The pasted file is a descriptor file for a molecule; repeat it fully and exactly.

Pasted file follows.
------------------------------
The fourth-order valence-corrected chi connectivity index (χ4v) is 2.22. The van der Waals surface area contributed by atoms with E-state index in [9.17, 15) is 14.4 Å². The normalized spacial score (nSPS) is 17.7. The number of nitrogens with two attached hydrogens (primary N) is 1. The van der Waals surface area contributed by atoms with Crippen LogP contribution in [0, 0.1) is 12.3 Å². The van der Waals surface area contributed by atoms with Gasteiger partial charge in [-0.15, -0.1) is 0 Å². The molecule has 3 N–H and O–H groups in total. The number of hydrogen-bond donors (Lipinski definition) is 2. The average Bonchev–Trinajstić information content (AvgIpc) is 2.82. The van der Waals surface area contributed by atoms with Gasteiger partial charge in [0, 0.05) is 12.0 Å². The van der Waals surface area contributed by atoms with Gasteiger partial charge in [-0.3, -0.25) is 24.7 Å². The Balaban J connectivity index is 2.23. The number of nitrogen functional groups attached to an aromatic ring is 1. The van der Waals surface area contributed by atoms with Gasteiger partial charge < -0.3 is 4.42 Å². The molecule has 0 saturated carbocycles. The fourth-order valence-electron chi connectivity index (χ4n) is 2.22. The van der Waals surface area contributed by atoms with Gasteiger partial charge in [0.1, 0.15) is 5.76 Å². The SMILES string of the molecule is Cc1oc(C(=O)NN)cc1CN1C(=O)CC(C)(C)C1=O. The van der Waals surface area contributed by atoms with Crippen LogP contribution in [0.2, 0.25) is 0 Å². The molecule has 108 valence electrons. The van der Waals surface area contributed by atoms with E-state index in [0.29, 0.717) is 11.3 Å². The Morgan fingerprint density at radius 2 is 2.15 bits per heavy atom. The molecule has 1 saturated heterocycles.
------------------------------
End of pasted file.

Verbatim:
The fourth-order valence-corrected chi connectivity index (χ4v) is 2.22. The van der Waals surface area contributed by atoms with E-state index in [9.17, 15) is 14.4 Å². The normalized spacial score (nSPS) is 17.7. The number of nitrogens with two attached hydrogens (primary N) is 1. The van der Waals surface area contributed by atoms with Crippen LogP contribution in [0, 0.1) is 12.3 Å². The van der Waals surface area contributed by atoms with Gasteiger partial charge in [-0.15, -0.1) is 0 Å². The molecule has 3 N–H and O–H groups in total. The number of hydrogen-bond donors (Lipinski definition) is 2. The average Bonchev–Trinajstić information content (AvgIpc) is 2.82. The van der Waals surface area contributed by atoms with Gasteiger partial charge in [0, 0.05) is 12.0 Å². The van der Waals surface area contributed by atoms with Gasteiger partial charge in [-0.3, -0.25) is 24.7 Å². The Balaban J connectivity index is 2.23. The number of nitrogen functional groups attached to an aromatic ring is 1. The van der Waals surface area contributed by atoms with Gasteiger partial charge < -0.3 is 4.42 Å². The molecule has 0 saturated carbocycles. The fourth-order valence-electron chi connectivity index (χ4n) is 2.22. The van der Waals surface area contributed by atoms with Gasteiger partial charge in [0.1, 0.15) is 5.76 Å². The SMILES string of the molecule is Cc1oc(C(=O)NN)cc1CN1C(=O)CC(C)(C)C1=O. The van der Waals surface area contributed by atoms with Crippen LogP contribution in [0.2, 0.25) is 0 Å². The molecule has 108 valence electrons. The van der Waals surface area contributed by atoms with E-state index in [0.29, 0.717) is 11.3 Å². The Morgan fingerprint density at radius 2 is 2.15 bits per heavy atom. The molecule has 1 saturated heterocycles.